With just a few weeks to go in 2016, Procter & Gamble (NYSE:PG) shareholders are straddling the line between optimism and pessimism. Including dividends, their investment return has been almost exactly equal to the broader market.

PG Total Return Price Chart

Data through Nov. 27. PG Total Return Price data by YCharts.

The consumer goods giant is currently the 18th best performer out of the 30 members of the Dow this year. So P&G isn't trouncing the market -- but it's not set to finish among the Dogs of the Dow (as it did last year), either.

With 2016 looking like a toss-up, let's pull out the crystal ball and consider a few reasons why shareholders might be in for a rougher year ahead.

More market turmoil

The biggest potential spoiler to P&G's 2017 is also something over which it has no control: weak market conditions. Stubbornly low demand in rich markets like the U.S. and developing ones like China and Russia held back results over the last two years. Thus, the disappointing 2% organic sales uptick in fiscal 2015 was followed by an even weaker 1% last year.

Fiscal 2017 is off to an encouraging start, with organic growth improving to a 3% pace. However, the global outlook isn't great. Rival Unilever (NYSE:UL) recently warned that consumer demand weakened in many of its biggest markets. And Kimberly-Clark (NYSE:KMB), which competes with P&G's flagship Pampers brands, told investors that "we experienced a more challenging and competitive environment" in the third quarter. Both Unilever and Kimberly-Clark reported slowing growth rates and forecast another year of sluggish gains ahead.

For its part, P&G held to its projection of a 2% organic sales gain in fiscal 2017. That would mark a welcome improvement over last year's nearly flat, but it's still below the 3% (or better) that P&G routinely managed until fiscal 2015.

Rivals steal market share

Even if demand firms up around the world, P&G's stock can still underperform if it continues to shed market share. After all, its business model depends on the company's growing at a slightly faster rate than the industries it competes in, which hasn't happened in the last two years.

Image source: Getty Images.

Many factors contributed to that poor result, but one of the biggest has been stiff competition on the value end of P&G's product lines. In shaving, for example, cheaper disposable razors and online subscription options -- such as Unilever's Dollar Shave Club -- have eaten away at Gillette's formidable market share lead.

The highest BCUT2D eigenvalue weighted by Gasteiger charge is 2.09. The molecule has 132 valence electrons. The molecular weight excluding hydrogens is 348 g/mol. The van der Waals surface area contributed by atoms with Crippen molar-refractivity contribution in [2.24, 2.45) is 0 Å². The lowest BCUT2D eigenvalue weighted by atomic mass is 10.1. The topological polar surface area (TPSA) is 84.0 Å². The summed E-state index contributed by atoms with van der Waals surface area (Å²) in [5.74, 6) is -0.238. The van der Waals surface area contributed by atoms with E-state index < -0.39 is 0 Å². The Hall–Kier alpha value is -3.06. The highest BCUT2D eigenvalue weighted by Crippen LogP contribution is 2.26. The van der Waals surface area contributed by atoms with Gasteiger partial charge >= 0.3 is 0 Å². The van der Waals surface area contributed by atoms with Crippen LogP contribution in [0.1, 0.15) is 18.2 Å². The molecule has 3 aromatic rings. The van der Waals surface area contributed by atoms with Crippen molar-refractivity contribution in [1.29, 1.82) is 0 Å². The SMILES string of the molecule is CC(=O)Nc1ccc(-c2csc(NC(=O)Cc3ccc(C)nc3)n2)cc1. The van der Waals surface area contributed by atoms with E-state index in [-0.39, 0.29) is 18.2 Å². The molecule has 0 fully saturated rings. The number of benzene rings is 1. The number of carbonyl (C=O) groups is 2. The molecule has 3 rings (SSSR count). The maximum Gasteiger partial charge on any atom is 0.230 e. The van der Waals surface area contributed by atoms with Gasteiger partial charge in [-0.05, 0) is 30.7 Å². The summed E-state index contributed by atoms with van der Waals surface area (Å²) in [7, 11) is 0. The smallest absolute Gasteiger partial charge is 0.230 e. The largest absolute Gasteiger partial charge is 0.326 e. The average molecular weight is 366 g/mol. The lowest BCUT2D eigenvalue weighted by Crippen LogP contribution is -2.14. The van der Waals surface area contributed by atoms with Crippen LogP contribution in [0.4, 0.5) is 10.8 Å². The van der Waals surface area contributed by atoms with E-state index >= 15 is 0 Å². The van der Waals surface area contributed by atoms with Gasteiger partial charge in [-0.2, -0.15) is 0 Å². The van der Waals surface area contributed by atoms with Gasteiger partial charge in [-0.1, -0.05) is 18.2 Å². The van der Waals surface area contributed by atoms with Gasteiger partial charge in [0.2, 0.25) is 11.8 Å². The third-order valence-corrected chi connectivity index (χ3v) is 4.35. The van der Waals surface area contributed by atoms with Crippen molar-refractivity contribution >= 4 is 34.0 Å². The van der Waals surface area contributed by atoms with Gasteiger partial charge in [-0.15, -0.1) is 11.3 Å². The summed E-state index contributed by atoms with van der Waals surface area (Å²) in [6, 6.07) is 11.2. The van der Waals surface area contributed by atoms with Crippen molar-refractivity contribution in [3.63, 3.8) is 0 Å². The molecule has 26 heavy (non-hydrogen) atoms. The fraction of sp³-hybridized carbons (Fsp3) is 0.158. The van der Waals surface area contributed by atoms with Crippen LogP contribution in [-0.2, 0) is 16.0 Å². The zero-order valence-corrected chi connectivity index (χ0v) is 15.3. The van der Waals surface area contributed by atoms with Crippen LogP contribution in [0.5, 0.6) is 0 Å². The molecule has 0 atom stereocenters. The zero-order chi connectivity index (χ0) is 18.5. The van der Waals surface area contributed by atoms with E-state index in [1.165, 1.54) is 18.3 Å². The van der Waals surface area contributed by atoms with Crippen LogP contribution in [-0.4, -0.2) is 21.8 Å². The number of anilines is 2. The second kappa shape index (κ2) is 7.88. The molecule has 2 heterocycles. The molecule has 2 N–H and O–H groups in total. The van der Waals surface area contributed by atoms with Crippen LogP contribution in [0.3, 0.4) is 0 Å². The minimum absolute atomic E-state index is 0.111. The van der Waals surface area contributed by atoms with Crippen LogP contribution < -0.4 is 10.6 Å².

P&G believes it can turn the tide in shaving and across its portfolio through a mix of better product innovations, more competitive pricing, and increased advertising support. Investors so far are buying management's rebound plan, but they'll be understandably disappointed if it doesn't result in a better market share result next year.

The portfolio gamble doesn't pay off

For most of the last two years, P&G has been working at slicing 100 brands out of its portfolio. Besides the short-term bonus that initiative delivered to shareholders in the form of huge cash returns, executives claimed that the portfolio they're left with will be easier to steer through changing consumer preferences while also generating better profits and faster growth.

Image source: Getty Images.

With the sale of 41 Coty beauty products last quarter, the brand-shedding initiative is basically done, and so investors will be looking for evidence that the transformation was a success.

While CEO David Taylor and his team have cautioned not to expect a quick spike in growth, they also predicted that the remaining brands, led by powerhouse franchises like Tide detergent and Bounty paper towels, will grow at a 1% faster organic sales pace and sport a profit margin that's 2 percentage points better than before.

If those improvements don't begin to materialize in 2017, investors will be right to question whether management blundered by selling off almost $10 billion worth of well-recognized global franchises.

Valued at 21 times next year's earnings, P&G's stock seems reasonably priced -- if you believe the company is entering a new chapter of increased profitability and sales growth. On the other hand, if 2017 fails to deliver better operating trends, the stock could significantly lag indexes next year.  

This article represents the opinion of the writer, who may disagree with the “official” recommendation position of a Motley Fool premium advisory service. We’re motley! Questioning an investing thesis -- even one of our own -- helps us all think critically about investing and make decisions that help us become smarter, happier, and richer.